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  1. #1

    How best to finance a rental property

    Hi all thank you in advance
    looking for buy to let advice. we have excellent credit rating and good income.

    we currently have a property paid for worth 150,000 GBP (sorry foreign laptop)
    a one bed flat tenanted at 400 gbp per month (this has a residential mortgage with 13,000 outstanding) can cancel pay off or swap when ever.
    we have just sold a one bed flat and this will give us 30,000 capital for deposit

    financial advisor is steering us down the buy to let mortgage route but we are wondering if there is a better option?
    perhaps release equity in property or residential mortgage then convert to a buy to let later? (first pay off mortgage on flat) any help or advice gratefully received

  2. #2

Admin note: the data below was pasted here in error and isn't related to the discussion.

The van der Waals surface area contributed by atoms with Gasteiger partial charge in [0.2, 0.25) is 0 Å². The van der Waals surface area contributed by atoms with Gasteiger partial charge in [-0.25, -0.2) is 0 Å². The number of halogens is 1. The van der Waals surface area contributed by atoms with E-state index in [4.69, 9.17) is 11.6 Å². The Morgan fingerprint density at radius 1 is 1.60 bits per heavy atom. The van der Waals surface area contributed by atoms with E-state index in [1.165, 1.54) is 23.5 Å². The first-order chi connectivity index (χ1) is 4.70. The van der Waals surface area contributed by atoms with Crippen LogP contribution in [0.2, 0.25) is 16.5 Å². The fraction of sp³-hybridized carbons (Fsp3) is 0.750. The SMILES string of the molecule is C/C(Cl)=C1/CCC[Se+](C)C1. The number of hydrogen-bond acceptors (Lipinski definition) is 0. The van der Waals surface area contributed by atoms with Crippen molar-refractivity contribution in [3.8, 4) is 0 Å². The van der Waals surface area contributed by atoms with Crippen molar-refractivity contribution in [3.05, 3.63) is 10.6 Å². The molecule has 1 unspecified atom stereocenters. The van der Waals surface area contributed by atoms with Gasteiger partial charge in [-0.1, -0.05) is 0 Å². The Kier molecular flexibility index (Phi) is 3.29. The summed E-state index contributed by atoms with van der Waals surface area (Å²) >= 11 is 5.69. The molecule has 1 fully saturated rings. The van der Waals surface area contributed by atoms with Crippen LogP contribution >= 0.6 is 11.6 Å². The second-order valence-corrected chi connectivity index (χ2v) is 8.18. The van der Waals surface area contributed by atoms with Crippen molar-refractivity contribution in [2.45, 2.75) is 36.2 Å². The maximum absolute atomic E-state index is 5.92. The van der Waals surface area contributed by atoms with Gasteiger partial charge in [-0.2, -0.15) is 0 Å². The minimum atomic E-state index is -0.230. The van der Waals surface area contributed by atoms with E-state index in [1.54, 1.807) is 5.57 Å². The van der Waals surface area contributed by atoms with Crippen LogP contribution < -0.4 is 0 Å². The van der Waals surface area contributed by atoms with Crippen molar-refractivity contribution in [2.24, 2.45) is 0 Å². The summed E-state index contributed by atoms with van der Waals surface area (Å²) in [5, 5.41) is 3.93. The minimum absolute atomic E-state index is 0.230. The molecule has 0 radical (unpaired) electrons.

I am by no means an expert in buy to let. I bought a 2 bed garden flat in a northern suburb of London for 245k a couple of years ago. it is now worth circa 300k. I put down a 100k deposit and a mortgage for the balance. With an annual rental of 15600 this equates to a gross return on the purchase price of 6.37%. However the mortgage interest is 5172 pa (fixed for five years) giving me a gross return on my own capital employed of 10428 or 10.4%.

    In pure investment returns it makes good sense to retain the mortgage whilst ever the mortgage interest rate remains appreciably below the percentage return in rental income.

  3. #3
    Please bear in mind the imminent changes to tax relief on buy to let mortgages. ( there won't be any). I'm sure you are aware but.....just in case.

  4. #4
    "Please bear in mind the imminent changes to tax relief on buy to let mortgages. ( there won't be any)"

    Not quite so. I, too, was under the impression that, phased over the next 4 years, interest would no longer be able to be claimed as an expense against rental income, but in fact it seems that the relief will be limited to basic rate tax (20%). Still an impact, but less than I thought originally.

    The other thing to be aware of is the Stamp Duty 'surcharge' of 3% on top of existing rates on any additional properties bought by existing property owners.


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